It is worth nothing that when in free mode, all Jelly Sprite rigid bodies are connected to a central body – this is also true for the triangle, circle and rectangle configurations, and therefore 'Free' version of these shapes should behave identically to their fixed counterparts. The 'Grid' layout, however, uses a lattice style spring structure, which is not preserved when switching to Free mode, so the resulting Jelly Sprite'sbehaviour may be altered somewhat.

Collider Radius
This value controsl how large the rigid body colliders are, measured as a fraction of the overall sprite size. Shrinking the colliders can make shapes less stable and may also allow other rigid body object to pass through the Jelly Sprite. This may or may not be desirable depending on your project.

Collider Scale
This value can be used to stretch or shrink the overall shape of the soft body. Use this to tailor the shape to suit your sprite – eg. an elliptical sprite can be better modelled by simply squashing a circular configuration.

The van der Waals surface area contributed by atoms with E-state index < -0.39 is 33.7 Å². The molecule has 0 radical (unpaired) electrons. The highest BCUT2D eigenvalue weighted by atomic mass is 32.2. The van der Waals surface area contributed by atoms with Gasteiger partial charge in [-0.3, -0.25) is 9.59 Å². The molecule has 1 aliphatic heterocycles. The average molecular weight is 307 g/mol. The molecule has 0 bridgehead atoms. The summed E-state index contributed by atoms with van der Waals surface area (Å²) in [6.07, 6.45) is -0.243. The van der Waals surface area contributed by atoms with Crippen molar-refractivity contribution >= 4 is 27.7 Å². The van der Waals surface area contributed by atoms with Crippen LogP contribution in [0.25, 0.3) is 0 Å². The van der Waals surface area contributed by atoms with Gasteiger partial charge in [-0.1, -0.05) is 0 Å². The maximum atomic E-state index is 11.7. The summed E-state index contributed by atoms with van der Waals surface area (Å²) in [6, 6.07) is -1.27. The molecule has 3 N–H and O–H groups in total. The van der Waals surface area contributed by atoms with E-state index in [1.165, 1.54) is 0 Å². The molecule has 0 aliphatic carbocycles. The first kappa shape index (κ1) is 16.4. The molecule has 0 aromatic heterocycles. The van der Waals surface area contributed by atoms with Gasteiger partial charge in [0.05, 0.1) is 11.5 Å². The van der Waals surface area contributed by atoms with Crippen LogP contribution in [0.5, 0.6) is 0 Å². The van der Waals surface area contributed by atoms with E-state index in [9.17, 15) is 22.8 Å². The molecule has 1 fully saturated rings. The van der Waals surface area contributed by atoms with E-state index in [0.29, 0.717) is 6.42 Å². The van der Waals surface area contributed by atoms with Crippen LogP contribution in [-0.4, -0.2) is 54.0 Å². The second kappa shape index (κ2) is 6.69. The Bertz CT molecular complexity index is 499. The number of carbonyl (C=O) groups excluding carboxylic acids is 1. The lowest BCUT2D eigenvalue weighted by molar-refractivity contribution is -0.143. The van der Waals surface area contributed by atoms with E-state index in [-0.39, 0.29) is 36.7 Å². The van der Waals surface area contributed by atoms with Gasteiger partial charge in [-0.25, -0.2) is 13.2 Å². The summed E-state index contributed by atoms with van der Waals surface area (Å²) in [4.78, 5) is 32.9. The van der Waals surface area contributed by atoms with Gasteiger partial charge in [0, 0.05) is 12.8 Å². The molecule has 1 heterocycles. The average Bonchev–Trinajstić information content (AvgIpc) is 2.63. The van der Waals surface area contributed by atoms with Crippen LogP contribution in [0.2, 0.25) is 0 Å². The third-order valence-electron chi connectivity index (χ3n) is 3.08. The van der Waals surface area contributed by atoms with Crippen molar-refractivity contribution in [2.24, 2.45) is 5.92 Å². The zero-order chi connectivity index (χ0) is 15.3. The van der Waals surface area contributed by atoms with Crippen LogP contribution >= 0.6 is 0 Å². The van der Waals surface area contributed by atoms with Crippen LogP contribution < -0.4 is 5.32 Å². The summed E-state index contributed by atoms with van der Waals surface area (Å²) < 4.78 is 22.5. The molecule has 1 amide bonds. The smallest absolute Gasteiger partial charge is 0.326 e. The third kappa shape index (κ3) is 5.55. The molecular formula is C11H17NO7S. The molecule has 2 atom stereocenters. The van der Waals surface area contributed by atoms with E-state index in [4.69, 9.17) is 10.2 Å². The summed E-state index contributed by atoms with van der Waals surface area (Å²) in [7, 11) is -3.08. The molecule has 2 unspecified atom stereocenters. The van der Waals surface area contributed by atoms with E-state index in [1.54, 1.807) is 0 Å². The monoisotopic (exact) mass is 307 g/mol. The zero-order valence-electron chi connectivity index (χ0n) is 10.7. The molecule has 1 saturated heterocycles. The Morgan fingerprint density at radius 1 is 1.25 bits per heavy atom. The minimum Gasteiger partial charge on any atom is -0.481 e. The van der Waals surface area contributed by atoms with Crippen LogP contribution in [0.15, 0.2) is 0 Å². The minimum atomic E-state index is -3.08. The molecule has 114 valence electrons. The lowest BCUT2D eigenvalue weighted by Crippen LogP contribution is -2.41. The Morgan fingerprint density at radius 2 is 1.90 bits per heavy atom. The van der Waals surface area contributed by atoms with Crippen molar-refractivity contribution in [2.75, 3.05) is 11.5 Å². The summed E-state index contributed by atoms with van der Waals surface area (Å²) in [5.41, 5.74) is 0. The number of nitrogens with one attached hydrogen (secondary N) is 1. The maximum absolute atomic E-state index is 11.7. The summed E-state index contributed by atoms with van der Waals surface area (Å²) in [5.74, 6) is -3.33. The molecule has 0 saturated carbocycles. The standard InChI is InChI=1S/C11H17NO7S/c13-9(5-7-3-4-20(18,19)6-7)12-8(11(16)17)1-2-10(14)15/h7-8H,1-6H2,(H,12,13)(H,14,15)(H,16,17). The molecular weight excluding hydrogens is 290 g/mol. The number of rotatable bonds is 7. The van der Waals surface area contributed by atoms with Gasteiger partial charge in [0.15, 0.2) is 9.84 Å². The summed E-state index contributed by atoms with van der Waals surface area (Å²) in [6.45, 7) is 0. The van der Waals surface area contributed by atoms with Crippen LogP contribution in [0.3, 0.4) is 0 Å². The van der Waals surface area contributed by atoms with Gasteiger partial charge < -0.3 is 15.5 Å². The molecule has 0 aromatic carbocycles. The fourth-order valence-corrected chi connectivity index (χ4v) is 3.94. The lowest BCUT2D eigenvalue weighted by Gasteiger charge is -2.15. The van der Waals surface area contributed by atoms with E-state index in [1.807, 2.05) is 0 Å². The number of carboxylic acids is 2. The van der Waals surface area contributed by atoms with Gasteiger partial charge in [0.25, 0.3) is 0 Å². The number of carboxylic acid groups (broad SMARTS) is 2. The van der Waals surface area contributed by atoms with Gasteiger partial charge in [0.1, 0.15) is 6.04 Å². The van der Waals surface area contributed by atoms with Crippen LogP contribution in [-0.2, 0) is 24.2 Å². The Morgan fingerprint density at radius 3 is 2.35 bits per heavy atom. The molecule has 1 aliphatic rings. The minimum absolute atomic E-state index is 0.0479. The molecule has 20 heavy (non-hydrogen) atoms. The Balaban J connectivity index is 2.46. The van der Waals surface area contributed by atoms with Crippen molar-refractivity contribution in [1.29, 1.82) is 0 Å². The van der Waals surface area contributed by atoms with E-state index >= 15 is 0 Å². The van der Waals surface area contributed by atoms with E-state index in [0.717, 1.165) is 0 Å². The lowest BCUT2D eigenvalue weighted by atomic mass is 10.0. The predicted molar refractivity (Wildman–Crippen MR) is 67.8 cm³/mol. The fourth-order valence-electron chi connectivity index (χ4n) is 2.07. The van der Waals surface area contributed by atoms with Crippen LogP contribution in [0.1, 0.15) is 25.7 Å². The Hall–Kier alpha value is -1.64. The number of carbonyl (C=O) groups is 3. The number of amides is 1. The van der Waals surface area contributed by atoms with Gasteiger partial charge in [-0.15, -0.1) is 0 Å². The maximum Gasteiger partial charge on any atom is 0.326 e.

Lock Rotation
Chooses whether or not the Jelly Sprite should be allowed to rotate around the z-axis.

Kinematic Central Body
Allows the user to set the central point as kinematic, which will prevent it from moving and therefore can be used to prevent the Jelly Sprite from moving, or to suspend it in mid-air.

Sprite Scale
How large the actual rendered sprite is. In order to maintain stability of the soft body, you should scale the sprite using this value rather than using the usual transform scale values.

Control Point Influence